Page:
Artificial intelligence has been revolutionary throughout 2020 and has played a huge role in the development of the Covid vaccine. However, to understand how AI has been harnessed in the era of COVID-19, we first must analyze prior implementations as well as the science behind a vaccine.

How does a traditional vaccine work?

The goal of a vaccine is to prepare the body for an infection by pre-exposing the immune system to a weakened version of the virus. This early exposure enables to body to build up the tools to fight the virus at a later stage. But, how does this work? The key lies in the structure of the viruses themselves and how the immune system takes advantage of a virus’ weaknesses.

When the body is infected and has not already been vaccinated, the innate immune system toils to limit the spread of the virus as much as possible before the adaptive immune system can pick up the slack. T-cells circulate through the body, searching for human cells that have become infected, and they trigger processes to eliminate these infected cells by using Killer T-cells. This elimination prevents the virus from replicating.

Eventually, the adaptive immune system joins in, with B-cells recognizing antigens on the surface of the invader and connecting to the antigens of the virus. Binding to the antigens in this way interferes with the ability of the virus to infect new cells. Then Helper T-cells facilitate the mass-production of these B-cells, creating a factory for the virus-trapping antibodies that allow the body to stave away the infection [11]. At this point, the war is almost over, and the magic of the immune system comes into play once more in the embodiment of memory cells. These are re-purposed T and B-cells that retain the information about how to fight off the virus, and they remain with the body for a long time. If the same virus attempts an attack, the body can respond much more quickly and effectively, because these cells remember how to vanquish the virus that they had once fought [10].

The central theory behind the functionality of a vaccine exploits this knowledge; a successful vaccination introduces an antigen into the immune system by using a weakened source, such as a dead virus, thus allowing the creation of memory cells for future infections. In vaccine development, the arduous process is discovering which antigens will trigger immune responses that are safe and that minimize adverse side effects.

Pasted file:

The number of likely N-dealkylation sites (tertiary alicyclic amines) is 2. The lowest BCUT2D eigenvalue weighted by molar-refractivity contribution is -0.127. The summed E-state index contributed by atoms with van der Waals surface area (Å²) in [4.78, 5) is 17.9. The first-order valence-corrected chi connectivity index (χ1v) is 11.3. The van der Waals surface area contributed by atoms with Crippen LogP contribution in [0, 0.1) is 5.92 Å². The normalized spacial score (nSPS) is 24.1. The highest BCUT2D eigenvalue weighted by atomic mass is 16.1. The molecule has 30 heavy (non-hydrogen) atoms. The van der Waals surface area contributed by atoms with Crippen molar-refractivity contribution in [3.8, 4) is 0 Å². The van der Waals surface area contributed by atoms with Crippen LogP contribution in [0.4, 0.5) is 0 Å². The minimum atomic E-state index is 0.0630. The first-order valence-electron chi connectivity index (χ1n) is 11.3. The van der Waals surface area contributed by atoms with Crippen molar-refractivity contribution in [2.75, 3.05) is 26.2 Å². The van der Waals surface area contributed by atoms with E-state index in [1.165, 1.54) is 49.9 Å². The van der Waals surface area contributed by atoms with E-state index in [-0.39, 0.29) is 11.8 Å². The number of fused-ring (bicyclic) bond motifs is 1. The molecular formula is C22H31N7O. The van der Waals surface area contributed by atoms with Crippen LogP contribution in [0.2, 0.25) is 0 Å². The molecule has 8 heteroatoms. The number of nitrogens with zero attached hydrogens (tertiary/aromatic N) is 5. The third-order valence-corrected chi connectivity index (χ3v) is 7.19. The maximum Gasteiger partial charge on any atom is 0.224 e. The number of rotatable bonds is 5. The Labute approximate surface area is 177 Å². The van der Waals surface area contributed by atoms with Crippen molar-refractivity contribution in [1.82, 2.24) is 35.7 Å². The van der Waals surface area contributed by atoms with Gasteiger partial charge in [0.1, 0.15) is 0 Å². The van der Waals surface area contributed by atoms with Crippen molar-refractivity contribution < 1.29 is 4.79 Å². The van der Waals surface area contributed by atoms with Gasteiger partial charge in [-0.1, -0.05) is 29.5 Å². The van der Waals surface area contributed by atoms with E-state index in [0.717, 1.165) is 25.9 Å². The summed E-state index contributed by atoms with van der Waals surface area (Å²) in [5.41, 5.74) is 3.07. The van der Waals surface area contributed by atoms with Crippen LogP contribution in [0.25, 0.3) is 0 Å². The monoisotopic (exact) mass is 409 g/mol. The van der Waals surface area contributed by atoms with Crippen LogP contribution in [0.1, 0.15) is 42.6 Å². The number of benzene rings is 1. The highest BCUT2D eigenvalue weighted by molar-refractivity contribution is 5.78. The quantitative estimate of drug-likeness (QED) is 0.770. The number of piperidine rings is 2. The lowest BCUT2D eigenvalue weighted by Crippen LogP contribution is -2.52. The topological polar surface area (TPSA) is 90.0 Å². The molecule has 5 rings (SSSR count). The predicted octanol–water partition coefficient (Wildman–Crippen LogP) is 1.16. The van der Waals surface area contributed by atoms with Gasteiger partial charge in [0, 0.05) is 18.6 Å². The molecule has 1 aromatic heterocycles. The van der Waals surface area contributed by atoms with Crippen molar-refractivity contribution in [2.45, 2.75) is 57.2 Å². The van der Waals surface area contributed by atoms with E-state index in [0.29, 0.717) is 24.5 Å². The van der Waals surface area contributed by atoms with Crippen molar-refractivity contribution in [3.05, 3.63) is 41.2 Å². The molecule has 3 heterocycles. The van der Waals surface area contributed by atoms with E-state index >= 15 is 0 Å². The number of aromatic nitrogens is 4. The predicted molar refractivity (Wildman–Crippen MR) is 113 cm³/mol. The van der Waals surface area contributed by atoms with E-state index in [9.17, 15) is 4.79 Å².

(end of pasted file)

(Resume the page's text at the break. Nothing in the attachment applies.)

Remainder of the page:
What roles can AI play in vaccine development?

AI or specifically machine learning is excellent for repetitive tasks that require big data analysis, making it apt for use in drug development. However, as biomedical data and computational power have expanded rapidly in the Age of the Internet, how to mine the large-scale chemistry data becomes a crucial problem for drug discovery. But, it is a problem that can be tackled with deep learning.

Notably, deep learning has been a useful tool in predicting the properties and activities of drug chemicals that could elicit a reaction with a virus in the body [4]. Automating this discovery process is incredibly powerful because this could typically take years of experimentation, pouring over literature and millions of dollars to explore [9].

Insight into viral structure is critical in the development of a vaccine. To best curate the specific proteins that will go into an immunization, scientists must understand where the virus can be attacked - regions on the virus called immunogenic sites. Researchers have been able to train models to predict what immunogenic sites to include in a vaccine such that the immune system can learn and be better prepared for the confrontation of those antigens specifically [7]. Associating this with specific proteins can then fast-track the vaccine development process, foregoing much of the typical trial and error. AI can also be useful in identifying antigens that have been identified in other pathogens that may be similar to antigens of the new virus, further hastening the process.

Another productive implementation of AI directly follows this pipeline. Once scientists have confirmed the structure of a virus, they can move forward with applying AI to predict which drugs could counteract the disease. When trained on existing compounds from databases such as Tox21 (a US federal toxicology database), these models can provide insight into which existing compounds would be effective; in the absence of such compounds, models can amazingly go even further and create new ones [1].

How has AI been used this year?

Now, how has AI revolutionized the drug development process this past year? In the paper entitled: “AI Can Help Scientists Find a Covid-19 Vaccine,” authors Etzioni and Decario cut straight to the chase, writing that AI is playing the crucial role of “suggesting components of a vaccine by understanding viral protein structures, and helping medical researchers scour tens of thousands of relevant researchers at an unprecedented pace” [6]. By contributing to the understanding of viral structure, AI greatly speeds up the development process because it gives scientists much insight into which compounds may be better suited to counteract the novel virus to function as therapeutics. Furthermore, such discernments about the structure of a virus can be instrumental in the development of an effective vaccine.